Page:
| Out of all the House of
Funny mirrors, the wiggly mirror of odd couples is the most useful to the
Why? The humor from the wiggly mirror comes from conflict -- the conflict you get when you put together two things that don't go together, like your head and your feet, or a long thin giraffe neck with short stubby dachshund legs. Conflict is also an essential element of fiction. In most stories it's the plot. Take the conflict out, and you have no story -- at least not one that would interest a reader for more than a couple of pages.
| So what kind of conflict can you create to add
humor to your writing? There are essentially three kinds: the character's
conflict with the reality around him; the character's conflict with
himself; and the character's conflict with other characters.
When a character conflicts with reality the odd couple is the world he is in and his view of what the world should be. He can be a realistic character in an absurd world, like Arthur Dent in The Hitchhiker's Guide to the Galaxy. Or he can be a realistic character in an absurd situation, like the mom in Freaky Friday who finds herself stuck in her daughter's body. He can also be a delusional character in the real world -- a skinny geek who thinks he's God's gift to women, a man who thinks he's a bird, a women who thinks everyone she sees is a spy... the list goes on and on.
A character, however, can only conflict with himself in one way -- by wanting two contradictory things. In The End, the hero wants to commit suicide, but he also wants to live. In Four Weddings and a Funeral he wants to get married, but he wants to stay a bachelor too. In Baby Boom, she wants to be a good mother, but she doesn't want to give up being a twenty-four-hours-a-day business woman. In Tootsie, he wants to go on working as a soap-opera starlet, but he also wants to give up the charade so he can tell the woman he loves the truth. The character can't have it both ways. In the end of many of these stories, the character gives up his original goal and gets something even better in return.
The third kind of conflict -- comic conflict between characters -- is one of the easiest to create. Find two characters who just don't fit together and force them to live with each other. In the movies, these stories are called "buddy pictures." Classic buddy pictures include The Odd Couple, 48 Hours and Midnight Run. These all have two main characters, but this kind of comic conflict can also work with three or more. When the conflict puts the protagonist in a group of other characters that have something in common that the protagonist doesn't share, you have a "fish out of water" story, like Sister Act or Some Like it Hot.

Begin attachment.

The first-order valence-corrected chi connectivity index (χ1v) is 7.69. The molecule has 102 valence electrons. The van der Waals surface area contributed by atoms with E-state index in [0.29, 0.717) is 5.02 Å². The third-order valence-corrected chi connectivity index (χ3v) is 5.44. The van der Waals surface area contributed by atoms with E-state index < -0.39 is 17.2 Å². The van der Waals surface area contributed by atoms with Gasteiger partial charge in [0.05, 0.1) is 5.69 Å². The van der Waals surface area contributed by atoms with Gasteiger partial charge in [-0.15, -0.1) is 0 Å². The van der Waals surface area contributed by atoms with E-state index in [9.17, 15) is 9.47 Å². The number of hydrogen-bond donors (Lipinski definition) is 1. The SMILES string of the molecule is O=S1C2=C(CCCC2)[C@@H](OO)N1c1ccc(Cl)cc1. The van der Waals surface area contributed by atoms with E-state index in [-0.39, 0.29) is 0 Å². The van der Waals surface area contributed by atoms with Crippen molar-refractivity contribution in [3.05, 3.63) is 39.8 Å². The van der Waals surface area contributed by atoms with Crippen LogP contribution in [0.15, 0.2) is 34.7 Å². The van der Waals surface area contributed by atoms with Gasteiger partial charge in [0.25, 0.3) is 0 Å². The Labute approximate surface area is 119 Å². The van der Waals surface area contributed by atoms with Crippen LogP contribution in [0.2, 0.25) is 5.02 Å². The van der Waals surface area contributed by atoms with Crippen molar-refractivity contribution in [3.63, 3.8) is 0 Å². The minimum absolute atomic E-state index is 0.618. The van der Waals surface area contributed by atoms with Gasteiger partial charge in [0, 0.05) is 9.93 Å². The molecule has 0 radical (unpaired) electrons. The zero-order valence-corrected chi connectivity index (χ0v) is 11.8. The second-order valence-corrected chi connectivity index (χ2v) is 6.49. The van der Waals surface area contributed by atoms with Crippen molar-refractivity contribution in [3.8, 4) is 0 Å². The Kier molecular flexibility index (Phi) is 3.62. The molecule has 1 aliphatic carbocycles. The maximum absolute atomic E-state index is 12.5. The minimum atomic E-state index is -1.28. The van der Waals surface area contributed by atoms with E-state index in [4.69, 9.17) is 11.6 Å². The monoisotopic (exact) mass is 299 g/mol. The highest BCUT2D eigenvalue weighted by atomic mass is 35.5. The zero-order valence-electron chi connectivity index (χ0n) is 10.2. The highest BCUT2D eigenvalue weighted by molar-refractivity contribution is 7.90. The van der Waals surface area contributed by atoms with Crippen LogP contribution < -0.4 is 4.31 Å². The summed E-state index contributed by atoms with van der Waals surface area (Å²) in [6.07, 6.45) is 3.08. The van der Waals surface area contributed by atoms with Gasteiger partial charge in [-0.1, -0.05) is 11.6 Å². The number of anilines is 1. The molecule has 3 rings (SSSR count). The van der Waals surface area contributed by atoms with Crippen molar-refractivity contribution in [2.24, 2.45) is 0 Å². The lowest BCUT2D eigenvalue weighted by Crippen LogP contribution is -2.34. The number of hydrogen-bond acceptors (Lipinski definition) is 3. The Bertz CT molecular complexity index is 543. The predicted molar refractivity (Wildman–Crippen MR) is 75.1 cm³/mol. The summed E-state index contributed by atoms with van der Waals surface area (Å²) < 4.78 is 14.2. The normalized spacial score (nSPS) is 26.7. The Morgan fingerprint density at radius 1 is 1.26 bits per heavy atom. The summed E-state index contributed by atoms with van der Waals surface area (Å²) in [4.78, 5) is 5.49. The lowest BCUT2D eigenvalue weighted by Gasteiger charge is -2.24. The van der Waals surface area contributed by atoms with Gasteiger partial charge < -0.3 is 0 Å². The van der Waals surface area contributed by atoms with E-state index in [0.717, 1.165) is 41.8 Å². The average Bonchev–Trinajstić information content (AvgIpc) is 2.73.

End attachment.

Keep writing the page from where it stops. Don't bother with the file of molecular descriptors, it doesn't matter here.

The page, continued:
Of course, conflict alone doesn't make a story funny. For that to happen, the conflict has to fit the basic rules of humor: it has to surprise the audience, and it cannot be viewed as too painful or too offensive by that audience. One way to do this is to create comic distance between the reader and the character. If the reader identifies with the character too much, the reader will feel the character's pain, but distance will leave some room for laughter. Another way to keep things funny is to have the character see the humor or irony in his situation, as painful as that situation may be. The best comedies distance the audience at times and then bring us right into the character's shoes: they make us laugh and cry at once.
So how do you create a humorous story using the wiggly mirror of odd couples? Simple. Start with a main character who has something interesting about him or her. Now hold the mirror up to that character. Ask yourself, who or what would make a surprising and challenging odd couple with him or her? Who or what would bring conflict into your story -- the kind of conflict that will make your reader not want to put the book down until that conflict is resolved? Remember, the conflict is best determined by who your character is. The conflict will contradict something he believe, wants or is.
Once you've found your conflict, your job as a writer is to heighten that conflict -- to make things more and more challenging for your main character -- until he or she finally manages to overcome it.
Now you may be wondering, does the character have to overcome the conflict? Does there have to be a happy ending? The answer is that the two are not the same. The character does have to overcome the original conflict, because that's the way the story ends. If the conflict isn't resolved by the last page, then the writer has cheated the reader out of the one thing the reader has been waiting to find out -- the solution to the character's original conflict. In modern comedies, however, a new conflict can ironically replace the original one. For example, in Green Card, the original conflict is that the two characters don't want to be married, but they are. This conflict is resolved by the end of the story. In the end, however, the two characters want to be married, and they can't be. The first conflict is replaced by its ironic opposite, and the result is both funny and bittersweet.